Firstly, I should say that this work was inspired in part by Matt Gallagher's excellent article, Showing a "Loading..." message over the iPhone keyboard. My code only uses the -keyboardView method from his article, but he deserves credit and thanks for that and many other helpful articles. If you're not reading his blog, Cocoa with Love, you're doing yourself a disservice.

Back to my class. Actually, there are three classes: DSActivityView, DSBezelActivityView, and DSKeyboardActivityView. They provide three styles of activity view, and could easily be extended to support more.

DSActivityView

DSActivityViewThis does a simple horizontal-style loading view, intended for situations where you have a blank view while loading data. It can be displayed very easily — for the default "Loading..." label text, simply use:

[DSActivityView activityViewForView:self.view];

The activity view is automatically added as a subview of the specified view (e.g. the current content view). No need to save the result to an ivar. It automatically supports rotation to any orientation, too.

You can specify a custom label via:

[DSActivityView activityViewForView:self.view withLabel:@"Processing..."];

Or specify a custom width, e.g. so you can change the label while it is being displayed without upsetting the geometry, via:

[DSActivityView activityViewForView:self.view withLabel:@"Connecting..." width:100];

Then when you're done with it, simply invoke this to get rid of it:

[DSActivityView removeView];

DSBezelActivityView

DSBezelActivityViewThis is a subclass of DSActivityView, which displays an animated round-rect-enclosed variation: it animates into view by zooming from full-screen, with a gray background fading in to cover the passed view, and animates out by zooming to half size and fading out the background (see below for a movie showing it in action). It is ideal for situations where you have content visible already, but want to do a network operation to validate or send data, or some other time-consuming activity.

Display it via:

[DSBezelActivityView activityViewForView:self.view];

The [DSBezelActivityView activityViewForView:withLabel:] and [DSBezelActivityView activityViewForView:withLabel:width:] variations are also available. To remove with animation, call:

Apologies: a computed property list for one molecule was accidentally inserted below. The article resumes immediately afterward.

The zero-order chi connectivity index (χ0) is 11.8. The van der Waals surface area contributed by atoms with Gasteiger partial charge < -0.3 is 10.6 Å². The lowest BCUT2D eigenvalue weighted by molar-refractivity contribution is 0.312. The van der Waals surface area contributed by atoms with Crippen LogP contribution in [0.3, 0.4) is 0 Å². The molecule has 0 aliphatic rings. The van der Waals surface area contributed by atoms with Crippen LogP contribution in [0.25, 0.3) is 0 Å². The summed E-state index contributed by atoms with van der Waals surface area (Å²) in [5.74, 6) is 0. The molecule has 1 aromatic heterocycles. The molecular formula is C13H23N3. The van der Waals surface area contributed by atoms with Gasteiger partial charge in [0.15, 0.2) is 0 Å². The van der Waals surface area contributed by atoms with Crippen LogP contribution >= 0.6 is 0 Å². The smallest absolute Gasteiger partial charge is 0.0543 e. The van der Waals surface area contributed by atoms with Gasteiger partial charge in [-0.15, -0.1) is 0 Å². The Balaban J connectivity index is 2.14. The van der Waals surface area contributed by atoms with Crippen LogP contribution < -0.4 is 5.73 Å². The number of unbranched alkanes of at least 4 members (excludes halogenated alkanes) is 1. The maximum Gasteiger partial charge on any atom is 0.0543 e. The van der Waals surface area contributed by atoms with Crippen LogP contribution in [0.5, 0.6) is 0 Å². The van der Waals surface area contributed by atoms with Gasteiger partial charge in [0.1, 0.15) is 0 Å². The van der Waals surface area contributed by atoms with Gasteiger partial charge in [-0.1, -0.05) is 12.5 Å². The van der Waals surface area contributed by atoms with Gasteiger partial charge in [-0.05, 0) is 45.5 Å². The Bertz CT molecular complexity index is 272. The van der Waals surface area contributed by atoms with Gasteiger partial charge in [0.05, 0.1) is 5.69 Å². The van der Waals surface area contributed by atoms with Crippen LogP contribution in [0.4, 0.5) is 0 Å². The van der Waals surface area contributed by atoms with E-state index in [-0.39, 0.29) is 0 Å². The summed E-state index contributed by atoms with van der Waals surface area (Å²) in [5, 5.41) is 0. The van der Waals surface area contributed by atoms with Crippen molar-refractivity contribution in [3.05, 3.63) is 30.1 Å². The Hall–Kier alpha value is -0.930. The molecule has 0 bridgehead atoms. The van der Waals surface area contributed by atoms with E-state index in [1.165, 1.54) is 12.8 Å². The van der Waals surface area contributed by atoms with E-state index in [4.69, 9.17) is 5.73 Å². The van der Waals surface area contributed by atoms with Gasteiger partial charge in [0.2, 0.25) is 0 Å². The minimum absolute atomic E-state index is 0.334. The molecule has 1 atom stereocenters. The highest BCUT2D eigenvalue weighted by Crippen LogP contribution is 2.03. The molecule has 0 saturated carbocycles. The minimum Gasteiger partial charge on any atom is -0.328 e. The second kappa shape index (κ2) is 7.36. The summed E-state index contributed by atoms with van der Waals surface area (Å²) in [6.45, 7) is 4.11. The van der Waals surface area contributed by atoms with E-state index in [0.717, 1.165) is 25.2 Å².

[DSBezelActivityView removeViewAnimated:YES];

DSKeyboardActivityView

DSKeyboardActivityViewThis is a subclass of DSBezelActivityView, which displays over the keyboard, somewhat like the OS 2 Text app used to do. It is useful to simply prevent further typing while validating a field or sending data (though you might also want to disable the field, to prevent pasteboard operations on it). No need to specify a view to use for this, since it uses the keyboard:

[DSKeyboardActivityView activityView];

Plus a [DSKeyboardActivityView activityViewWithLabel:] variation for custom text. Remove it the same as for the bezel style:

[DSKeyboardActivityView removeViewAnimated:YES];

Demo

I've included a demo project that builds an app to show the various options: the three styles, default or custom label text, covering just the content view or whole window, etc. It requires iPhone OS 3. Here's a movie showing the demo app running:

You can get the project from my Dejal Open Source Subversion repository via this Terminal command:

svn checkout http://dejal.svn.beanstalkapp.com/open/DSActivityView

Or browse the source directly on the web.

You can also download a snapshot, though it may not remain up-to-date; using Subversion is the recommended approach.

Follow @dejalopen on Twitter for automated Subversion commit message updates. You may also like to follow @dejaldevdiary for my behind-the-scenes development diary, and @dejal for general Dejal and personal tweets. Finally, there's also a RSS feed for the repository.

I hope these classes are useful. You are welcome to use them in any project, commercial or otherwise. I just ask that you give me credit; see the DSActivityView header for the easy and free licensing terms. If you do use this code in any form, please tell me (or comment here).